Thursday, 20 February 2014

Why you must visit Namugongo Martyrs’ Shrine

Namugongo Martyrs Shrine is located about 12km from the capital city of Uganda (Kampala) just along Jinja Road and it is an established historical place of executive in pre-colonial Buganda. This historical place is mainly remembered for the massacre that took place in Uganda on 3rd June 1886 on the order of Kabaka Mwanga .During the last days of May that year, many Baganda men and women who had been baptized by the hated Christians were forced to match naked in broad day light. At that time, the African Traditional religion was too strong in Buganda and the king highly respected it. Therefore, he expected all his people to follow the African beliefs and not the “white man’s religion”.

The transformation of Baganda men and women to Christianity angered the Kabaka and he was forced to detain these new Christians in Mengo. From Mengo, they were forced to match naked to Namugongo where they were imprisoned for several days. While in prison, the Kabaka ordered his men to prepare a large pyre which was t be used to punish the Baganda converts.

After some few days of pyre construction and several Baganda meetings that were organized to decide the fate for the “miss behaved” Baganda, the king finally made his decision on 3rd June 1886.The king ordered the prisoners to renounce their new adopted religion or else face the rough side of him. Some of the prisoners accepted and the last opportunity was given on 3rd June. Whenever a prisoner renounced Christianity, he/she would be released and about 26 individuals declined to the King’s orders. Among the 26 individuals were the Catholics and few Protestants.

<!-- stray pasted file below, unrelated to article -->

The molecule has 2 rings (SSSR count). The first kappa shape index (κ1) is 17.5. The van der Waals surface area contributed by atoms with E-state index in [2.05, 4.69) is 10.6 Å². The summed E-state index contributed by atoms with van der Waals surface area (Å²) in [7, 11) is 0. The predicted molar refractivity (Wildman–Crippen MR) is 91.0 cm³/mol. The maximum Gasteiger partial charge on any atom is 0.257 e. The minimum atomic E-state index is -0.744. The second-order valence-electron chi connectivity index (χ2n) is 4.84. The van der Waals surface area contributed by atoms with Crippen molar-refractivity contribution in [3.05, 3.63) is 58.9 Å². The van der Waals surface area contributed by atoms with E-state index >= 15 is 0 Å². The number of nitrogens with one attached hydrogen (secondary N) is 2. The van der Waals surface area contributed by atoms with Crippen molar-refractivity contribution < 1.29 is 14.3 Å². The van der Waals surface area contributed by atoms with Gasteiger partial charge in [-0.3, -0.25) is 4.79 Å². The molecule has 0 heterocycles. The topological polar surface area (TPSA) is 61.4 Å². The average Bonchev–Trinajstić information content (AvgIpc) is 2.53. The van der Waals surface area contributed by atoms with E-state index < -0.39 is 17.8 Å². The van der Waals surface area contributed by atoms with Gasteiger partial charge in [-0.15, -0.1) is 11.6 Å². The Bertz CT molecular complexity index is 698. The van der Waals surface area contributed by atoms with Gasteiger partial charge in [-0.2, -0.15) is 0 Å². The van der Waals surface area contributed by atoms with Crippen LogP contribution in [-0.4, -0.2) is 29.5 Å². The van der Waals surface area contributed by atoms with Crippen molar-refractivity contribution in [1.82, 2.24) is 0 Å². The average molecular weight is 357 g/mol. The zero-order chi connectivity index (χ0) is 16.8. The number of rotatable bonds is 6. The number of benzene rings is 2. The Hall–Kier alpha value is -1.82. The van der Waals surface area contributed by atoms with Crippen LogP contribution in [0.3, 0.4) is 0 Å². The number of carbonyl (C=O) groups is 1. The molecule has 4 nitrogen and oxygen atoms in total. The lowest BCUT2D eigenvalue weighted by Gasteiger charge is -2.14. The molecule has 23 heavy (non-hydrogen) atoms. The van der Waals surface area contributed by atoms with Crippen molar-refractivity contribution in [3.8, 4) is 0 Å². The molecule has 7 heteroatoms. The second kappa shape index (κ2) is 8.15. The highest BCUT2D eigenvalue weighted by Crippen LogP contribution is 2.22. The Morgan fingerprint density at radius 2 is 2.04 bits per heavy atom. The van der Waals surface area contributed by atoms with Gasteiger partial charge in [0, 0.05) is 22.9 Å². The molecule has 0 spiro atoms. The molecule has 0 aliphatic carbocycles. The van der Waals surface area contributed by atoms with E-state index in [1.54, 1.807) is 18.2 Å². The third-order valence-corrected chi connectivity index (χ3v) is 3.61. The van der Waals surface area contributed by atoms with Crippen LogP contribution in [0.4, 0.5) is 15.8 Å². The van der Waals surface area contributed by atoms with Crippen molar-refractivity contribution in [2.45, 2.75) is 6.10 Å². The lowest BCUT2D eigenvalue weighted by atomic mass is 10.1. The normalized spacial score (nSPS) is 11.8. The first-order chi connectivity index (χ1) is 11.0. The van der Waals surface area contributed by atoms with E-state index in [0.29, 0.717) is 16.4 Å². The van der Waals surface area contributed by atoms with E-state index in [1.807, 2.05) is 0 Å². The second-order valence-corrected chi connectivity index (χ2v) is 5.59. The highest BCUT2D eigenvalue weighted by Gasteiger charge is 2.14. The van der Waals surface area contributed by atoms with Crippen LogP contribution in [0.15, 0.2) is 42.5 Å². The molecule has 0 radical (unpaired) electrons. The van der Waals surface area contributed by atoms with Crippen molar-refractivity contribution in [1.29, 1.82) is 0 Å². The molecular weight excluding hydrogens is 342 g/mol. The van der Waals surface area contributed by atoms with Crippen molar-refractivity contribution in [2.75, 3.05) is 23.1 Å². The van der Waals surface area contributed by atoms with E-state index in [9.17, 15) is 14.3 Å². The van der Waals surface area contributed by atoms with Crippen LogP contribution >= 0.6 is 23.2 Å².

Charles Lwanga, who was the leader of the Catholic contingent, was hacked apart and burnt alive on the spot. On that same day, the remaining Christians were bound in reed mats, thrown on the pyre and burnt alive. The 26 remembered Christians were baptized and they were known by each mission by name but some history state that more than 30 people were thrown on to the fire.

It was in 1920 when people Benedict XV paved way for the future canonization by declaring and blessing the 13 known Catholic martyrs at Namugongo, together with other 9 Catholic victims of separate killings in May 1886.Pope Paul VI later canonized the 22 Catholic martyrs on 18th October 1964 and this was during the Vatican II conference.

In July 1969, Pope Paul VI visited Uganda and his main aim was to make a pilgrimage to Namugongo and he even instructed that a church and shrine be built on the spot where Lwanga had been killed. Many people from different parts of the world have made pilgrimages to Namugongo like Archbishop Robert Runcie of Canterbury in 1984 and Pope John Paul II in 1993.This has greatly induced other visitors to come to Uganda and have a live view of this memorial place.

Today, 3rd June is a public holiday in Uganda and it’s marked worldwide on the church calendar in honour of the Uganda Martyrs.

No comments:

Post a Comment